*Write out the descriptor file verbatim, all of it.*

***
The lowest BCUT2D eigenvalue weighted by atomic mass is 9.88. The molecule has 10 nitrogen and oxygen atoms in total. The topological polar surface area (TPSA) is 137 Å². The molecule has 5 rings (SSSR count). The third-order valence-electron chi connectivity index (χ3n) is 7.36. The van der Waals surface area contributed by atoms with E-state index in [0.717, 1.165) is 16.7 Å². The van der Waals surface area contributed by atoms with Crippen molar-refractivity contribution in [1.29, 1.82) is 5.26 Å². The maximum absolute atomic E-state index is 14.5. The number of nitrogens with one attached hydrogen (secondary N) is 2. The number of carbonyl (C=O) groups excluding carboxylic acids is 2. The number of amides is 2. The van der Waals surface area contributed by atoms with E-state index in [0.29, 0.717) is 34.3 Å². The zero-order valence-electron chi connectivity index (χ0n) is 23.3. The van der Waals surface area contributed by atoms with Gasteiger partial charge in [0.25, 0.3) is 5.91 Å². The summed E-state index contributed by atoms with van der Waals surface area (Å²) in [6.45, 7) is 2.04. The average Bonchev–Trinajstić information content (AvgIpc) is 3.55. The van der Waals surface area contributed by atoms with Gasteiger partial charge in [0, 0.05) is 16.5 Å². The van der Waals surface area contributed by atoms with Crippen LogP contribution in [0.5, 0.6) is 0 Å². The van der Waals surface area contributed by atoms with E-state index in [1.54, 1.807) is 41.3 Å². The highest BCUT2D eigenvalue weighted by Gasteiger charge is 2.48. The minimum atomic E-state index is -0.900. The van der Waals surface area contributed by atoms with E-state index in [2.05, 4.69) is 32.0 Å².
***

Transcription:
The lowest BCUT2D eigenvalue weighted by atomic mass is 9.88. The molecule has 10 nitrogen and oxygen atoms in total. The topological polar surface area (TPSA) is 137 Å². The molecule has 5 rings (SSSR count). The third-order valence-electron chi connectivity index (χ3n) is 7.36. The van der Waals surface area contributed by atoms with E-state index in [0.717, 1.165) is 16.7 Å². The van der Waals surface area contributed by atoms with Crippen molar-refractivity contribution in [1.29, 1.82) is 5.26 Å². The maximum absolute atomic E-state index is 14.5. The number of nitrogens with one attached hydrogen (secondary N) is 2. The number of carbonyl (C=O) groups excluding carboxylic acids is 2. The number of amides is 2. The van der Waals surface area contributed by atoms with E-state index in [0.29, 0.717) is 34.3 Å². The zero-order valence-electron chi connectivity index (χ0n) is 23.3. The van der Waals surface area contributed by atoms with Gasteiger partial charge in [0.25, 0.3) is 5.91 Å². The summed E-state index contributed by atoms with van der Waals surface area (Å²) in [6.45, 7) is 2.04. The average Bonchev–Trinajstić information content (AvgIpc) is 3.55. The van der Waals surface area contributed by atoms with Gasteiger partial charge in [0, 0.05) is 16.5 Å². The van der Waals surface area contributed by atoms with Crippen LogP contribution in [0.5, 0.6) is 0 Å². The van der Waals surface area contributed by atoms with E-state index in [1.54, 1.807) is 41.3 Å². The highest BCUT2D eigenvalue weighted by Gasteiger charge is 2.48. The minimum atomic E-state index is -0.900. The van der Waals surface area contributed by atoms with E-state index in [2.05, 4.69) is 32.0 Å².